Monday, August 29, 2011

Squash Blossom 2011

One of the most beautiful flowers I believe I have ever seen is the squash blossom. My ancestors thought so much of this flower that it was incorporated into clothing, footwear, jewelry, and accessories for hundreds of years. The squash blossom in its simple beauty also served as a reminder that some of the bounty of the early harvest was coming soon. It was a portent of the late harvest to come as well.

It was and is a symbol of beauty and fragility too. For the last four years, I have kept a garden at my house, and every year I write a post as I see the squash blossom open early in the morning to sunbathe it’s delicate saffron petals. I feel like skills like growing food are becoming quickly forgotten in the West. In my family, we have always grown food, and we have had a longstanding tradition of sharing our harvest with friends and neighbors, and canning some of our harvest to store for the winter months as well.

I realized that I was missing a great deal by not having a garden. I was missing an understanding of where food comes from. I was missing an awareness of what it means to labor for my food. I was missing the joy that comes at harvest time when there is food to eat and grand celebration. My family is Shawnee, and many of my tribe’s ancient ceremonies are intricately tied to planting and harvest.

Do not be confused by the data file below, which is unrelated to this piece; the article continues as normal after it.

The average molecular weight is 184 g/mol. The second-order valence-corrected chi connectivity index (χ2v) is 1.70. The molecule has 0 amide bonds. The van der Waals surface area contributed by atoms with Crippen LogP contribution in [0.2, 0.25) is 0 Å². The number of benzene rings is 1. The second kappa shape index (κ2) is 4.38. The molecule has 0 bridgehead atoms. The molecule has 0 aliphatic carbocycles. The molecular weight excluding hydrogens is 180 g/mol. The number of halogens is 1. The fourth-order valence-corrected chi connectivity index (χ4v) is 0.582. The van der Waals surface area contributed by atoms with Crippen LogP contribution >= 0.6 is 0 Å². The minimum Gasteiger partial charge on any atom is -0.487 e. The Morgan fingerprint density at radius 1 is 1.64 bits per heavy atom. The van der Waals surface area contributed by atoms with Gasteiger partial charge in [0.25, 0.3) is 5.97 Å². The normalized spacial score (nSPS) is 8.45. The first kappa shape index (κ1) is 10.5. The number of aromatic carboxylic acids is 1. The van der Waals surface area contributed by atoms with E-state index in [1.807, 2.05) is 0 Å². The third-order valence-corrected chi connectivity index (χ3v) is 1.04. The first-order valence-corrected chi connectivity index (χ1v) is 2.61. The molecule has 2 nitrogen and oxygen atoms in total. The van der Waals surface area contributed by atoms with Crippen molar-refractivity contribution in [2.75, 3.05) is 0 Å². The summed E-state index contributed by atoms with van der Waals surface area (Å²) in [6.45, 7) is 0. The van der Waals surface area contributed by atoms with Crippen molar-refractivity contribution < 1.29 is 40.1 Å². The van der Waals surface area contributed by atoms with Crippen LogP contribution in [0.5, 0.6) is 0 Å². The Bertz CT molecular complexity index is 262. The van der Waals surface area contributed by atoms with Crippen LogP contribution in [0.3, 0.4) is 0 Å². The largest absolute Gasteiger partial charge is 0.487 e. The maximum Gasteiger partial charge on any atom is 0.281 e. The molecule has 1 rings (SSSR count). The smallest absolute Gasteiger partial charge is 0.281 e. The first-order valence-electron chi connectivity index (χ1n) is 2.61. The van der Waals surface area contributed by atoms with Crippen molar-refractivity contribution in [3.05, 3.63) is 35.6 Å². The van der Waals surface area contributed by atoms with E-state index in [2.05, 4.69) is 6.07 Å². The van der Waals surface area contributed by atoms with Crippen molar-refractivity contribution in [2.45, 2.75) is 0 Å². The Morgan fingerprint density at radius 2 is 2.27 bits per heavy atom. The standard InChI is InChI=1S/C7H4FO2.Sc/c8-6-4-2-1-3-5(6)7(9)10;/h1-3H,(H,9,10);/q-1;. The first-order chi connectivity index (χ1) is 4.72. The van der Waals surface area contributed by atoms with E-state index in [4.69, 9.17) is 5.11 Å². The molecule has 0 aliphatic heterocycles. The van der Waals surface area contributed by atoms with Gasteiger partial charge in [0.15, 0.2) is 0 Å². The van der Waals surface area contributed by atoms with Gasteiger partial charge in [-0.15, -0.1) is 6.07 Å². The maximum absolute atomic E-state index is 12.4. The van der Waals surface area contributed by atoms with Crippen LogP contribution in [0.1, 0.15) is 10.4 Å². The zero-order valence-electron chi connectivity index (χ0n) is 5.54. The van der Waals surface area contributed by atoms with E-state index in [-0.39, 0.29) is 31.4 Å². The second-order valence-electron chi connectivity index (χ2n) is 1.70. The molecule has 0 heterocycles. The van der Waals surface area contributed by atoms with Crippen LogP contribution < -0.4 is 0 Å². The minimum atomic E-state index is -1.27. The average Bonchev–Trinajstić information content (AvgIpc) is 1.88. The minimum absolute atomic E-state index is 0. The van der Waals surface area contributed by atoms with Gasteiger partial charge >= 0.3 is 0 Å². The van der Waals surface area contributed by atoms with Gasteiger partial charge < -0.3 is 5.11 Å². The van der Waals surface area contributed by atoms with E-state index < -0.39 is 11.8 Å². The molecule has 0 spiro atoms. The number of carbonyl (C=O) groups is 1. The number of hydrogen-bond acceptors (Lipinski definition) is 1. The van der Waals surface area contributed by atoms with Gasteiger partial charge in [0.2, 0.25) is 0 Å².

This year, I have had the distinct joy of planting together with my wife. It is the first time in her life she has planted any crop. And it is exciting to watch her eyes light up as well when she sees the seeds that she planted earlier this year provide food for our new life together and food that we can share with others.

There is an unexplainable sense of gratitude I feel to the Creator of the universe that I experience uniquely when I taste and see the harvest coming. All I did was prepare the soil and drop a seed in the ground, and then amazingly that seed becomes a plant and that plant produces food. Around the world and throughout the history of humanity, I believe that farmers around the world experience that wonderful mixture of gratitude and joy that happens when they see the growth of their crop and they prepare for the harvest and celebration of food to eat for their families.

And for me and my wife this year, we look at the beautiful bouquet of squash blossoms erupting from our garden as an indicator of the harvest to come, and we are thankful.


Eric Asp said...

Have you ever read "Jayber Crow," by Wendell Berry? I think you would really enjoy it. It's been one of my favorite reads from the last year.

Eric Asp said...

I mention the book, by the way, because your post reminds me of the book. ;-)